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Anti-Semitic blogger who compared Auschwitz to a ‘theme park’ jailed for offensive song

Holocaust denier Alison Chabloz, 58, of St John’s Wood in London, has previously called Auschwitz “a theme park for fools” and said the “gassing zone” was a “proven hoax”.

Alison Chabloz, 58, changed an Oliver Twist song to poke fun at the Jewish faith – with lyrics described as ‘grossly offensive’

An anti-Semitic activist who once compared Auschwitz to a “theme park” is behind bars again for mocking the Jewish faith in a “grossly offensive” version of an Oliver Twist song.

Alison Chabloz, 58, changed the lyrics “you gotta pick a pocket or two” to “you gotta change a shekel or two” in a video uploaded April 18, 2020.

Chabloz denied that the lyrics made fun of Jews, and in particular anti-Semitic activist Ambrosine Chetrit, saying the song was written from the perspective of English Defense League founder Tommy Robinson.

She posted the video while facing a suspended sentence for a similar offence, which she received in 2019, Westminster Magistrates’ Court heard.

Adrian Davies, defending, said: “The defendant has indeed been rendered unemployable by her past.

Alison, pictured posing outside Southwark Crown Court in 2019, struggled to find a job


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“She hasn’t been able to find reasonably paid work since then.”

He said there was no evidence the song was made in reference to Ms Chetrit.

He added, “The complainant was unaware of the song until someone called Enoch in Israel, who spends his time monitoring anti-Semitism online, told her.”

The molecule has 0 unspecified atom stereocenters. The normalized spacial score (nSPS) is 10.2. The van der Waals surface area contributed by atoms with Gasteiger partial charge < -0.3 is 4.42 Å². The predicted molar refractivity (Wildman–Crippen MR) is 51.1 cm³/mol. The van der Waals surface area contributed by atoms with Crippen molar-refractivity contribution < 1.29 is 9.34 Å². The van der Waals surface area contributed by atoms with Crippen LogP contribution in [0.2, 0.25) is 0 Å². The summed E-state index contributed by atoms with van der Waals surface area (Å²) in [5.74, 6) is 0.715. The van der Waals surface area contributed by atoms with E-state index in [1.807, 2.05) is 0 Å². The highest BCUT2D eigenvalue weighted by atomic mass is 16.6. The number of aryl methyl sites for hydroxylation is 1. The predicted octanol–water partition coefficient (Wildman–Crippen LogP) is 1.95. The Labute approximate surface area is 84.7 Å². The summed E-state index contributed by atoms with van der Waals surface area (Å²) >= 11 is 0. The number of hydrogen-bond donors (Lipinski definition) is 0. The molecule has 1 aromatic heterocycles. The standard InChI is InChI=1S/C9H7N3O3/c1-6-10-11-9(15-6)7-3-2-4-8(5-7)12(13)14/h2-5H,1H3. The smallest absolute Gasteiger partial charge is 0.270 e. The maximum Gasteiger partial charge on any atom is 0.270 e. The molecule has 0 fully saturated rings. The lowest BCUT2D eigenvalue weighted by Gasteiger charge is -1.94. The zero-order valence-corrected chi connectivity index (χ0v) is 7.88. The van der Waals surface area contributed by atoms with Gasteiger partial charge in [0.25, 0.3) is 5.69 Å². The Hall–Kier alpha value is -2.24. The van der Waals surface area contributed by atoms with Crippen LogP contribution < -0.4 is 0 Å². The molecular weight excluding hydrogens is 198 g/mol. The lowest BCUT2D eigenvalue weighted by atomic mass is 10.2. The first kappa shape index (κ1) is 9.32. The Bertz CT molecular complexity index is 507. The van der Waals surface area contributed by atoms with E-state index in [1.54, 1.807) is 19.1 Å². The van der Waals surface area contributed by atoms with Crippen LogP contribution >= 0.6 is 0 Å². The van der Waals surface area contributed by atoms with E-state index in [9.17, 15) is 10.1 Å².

Jailing Chabloz for 22 weeks District Judge Nina Tempia told him: “I don’t accept your explanation of what you said, you have to pick a pocket or two, were for Tommy Robinson.

“I consider the offense to be aggravated by hostility to a religious or group and I must take into account your prior convictions for a similar offense and the fact that you were under a suspended sentence at the time this offense has been committed.

A million people, mostly Jews, were massacred by the Nazis at the Auschwitz Birkenau site in Oswiecim, Poland.


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“My opinion is that you spent time making the words offensive.”

Mr Davies said Chabloz intended to appeal his conviction and asked Judge Tempia for bail, but it was refused.

She said: “I have made my decision. It is so serious that only an immediate custodial sentence is warranted.”

Chabloz was imprisoned for 18 weeks last April, then increased to 32 weeks, for saying on US podcasts Realist Radio and the Graham Hart Show that Hitler wanted Jews to leave Europe to behave “in a certain way as we still see it today”. “

She also called the Holocaust an “eternal cash cow” and compared it to a theme park while saying the gas chambers were not “homicidal” but used “to save lives from epidemics of typhus”.

Chabloz also linked this latest podcast to his account on Gab, a social media platform popular with extremists.

She was convicted on three counts of posting offensive songs about the Holocaust and given a suspended prison sentence in May 2018.

In the songs, the music teacher who calls herself a “historical revisionist” sings, “Did the Holocaust ever happen? Was it just a bunch of lies? It seems that some intend to veil our face.

She said Auschwitz is “a theme park just for fools” and “the gassing zone, proven hoax, rules of indoctrination.”

The Holocaust denier had appealed against those convictions, but a judge upheld them at Southwark Crown Court in February 2019.

She has since violated her suspended sentence by uttering anti-Semitic comments while twice on the phone as a guest on far-right anti-Semitic podcasts, Realist Report and The Graham Hart Show.

The musician claimed in the podcasts that Jewish parents “indoctrinate their children that their grandparents were gassed because they were Jewish”, turning the children into “psychopathic maniacs”, the court heard.

She also claimed that the Auschwitz gas chambers were fake and that the Jews “promoted homosexuality, promiscuity, the same things they promote today.”

Chabloz from St John’s Wood, north London, denied but was found guilty of sending an offensive message via public communication.

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